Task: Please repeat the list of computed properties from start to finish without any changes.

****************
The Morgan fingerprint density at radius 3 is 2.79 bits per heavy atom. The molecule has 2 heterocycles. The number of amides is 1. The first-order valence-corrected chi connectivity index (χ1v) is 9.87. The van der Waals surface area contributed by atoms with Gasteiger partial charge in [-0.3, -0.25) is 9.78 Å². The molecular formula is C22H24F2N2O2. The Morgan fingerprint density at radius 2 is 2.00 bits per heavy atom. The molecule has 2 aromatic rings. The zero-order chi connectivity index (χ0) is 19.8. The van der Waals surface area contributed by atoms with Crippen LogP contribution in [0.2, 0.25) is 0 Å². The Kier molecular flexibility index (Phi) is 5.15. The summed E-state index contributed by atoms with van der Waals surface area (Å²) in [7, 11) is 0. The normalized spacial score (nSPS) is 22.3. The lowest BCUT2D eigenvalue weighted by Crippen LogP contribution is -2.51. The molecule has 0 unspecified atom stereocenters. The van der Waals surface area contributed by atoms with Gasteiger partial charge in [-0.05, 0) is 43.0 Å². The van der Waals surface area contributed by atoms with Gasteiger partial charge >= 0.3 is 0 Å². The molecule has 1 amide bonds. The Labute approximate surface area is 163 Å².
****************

The Morgan fingerprint density at radius 3 is 2.79 bits per heavy atom. The molecule has 2 heterocycles. The number of amides is 1. The first-order valence-corrected chi connectivity index (χ1v) is 9.87. The van der Waals surface area contributed by atoms with Gasteiger partial charge in [-0.3, -0.25) is 9.78 Å². The molecular formula is C22H24F2N2O2. The Morgan fingerprint density at radius 2 is 2.00 bits per heavy atom. The molecule has 2 aromatic rings. The zero-order chi connectivity index (χ0) is 19.8. The van der Waals surface area contributed by atoms with Crippen LogP contribution in [0.2, 0.25) is 0 Å². The Kier molecular flexibility index (Phi) is 5.15. The summed E-state index contributed by atoms with van der Waals surface area (Å²) in [7, 11) is 0. The normalized spacial score (nSPS) is 22.3. The lowest BCUT2D eigenvalue weighted by Crippen LogP contribution is -2.51. The molecule has 0 unspecified atom stereocenters. The van der Waals surface area contributed by atoms with Gasteiger partial charge in [-0.05, 0) is 43.0 Å². The van der Waals surface area contributed by atoms with Gasteiger partial charge >= 0.3 is 0 Å². The molecule has 1 amide bonds. The Labute approximate surface area is 163 Å².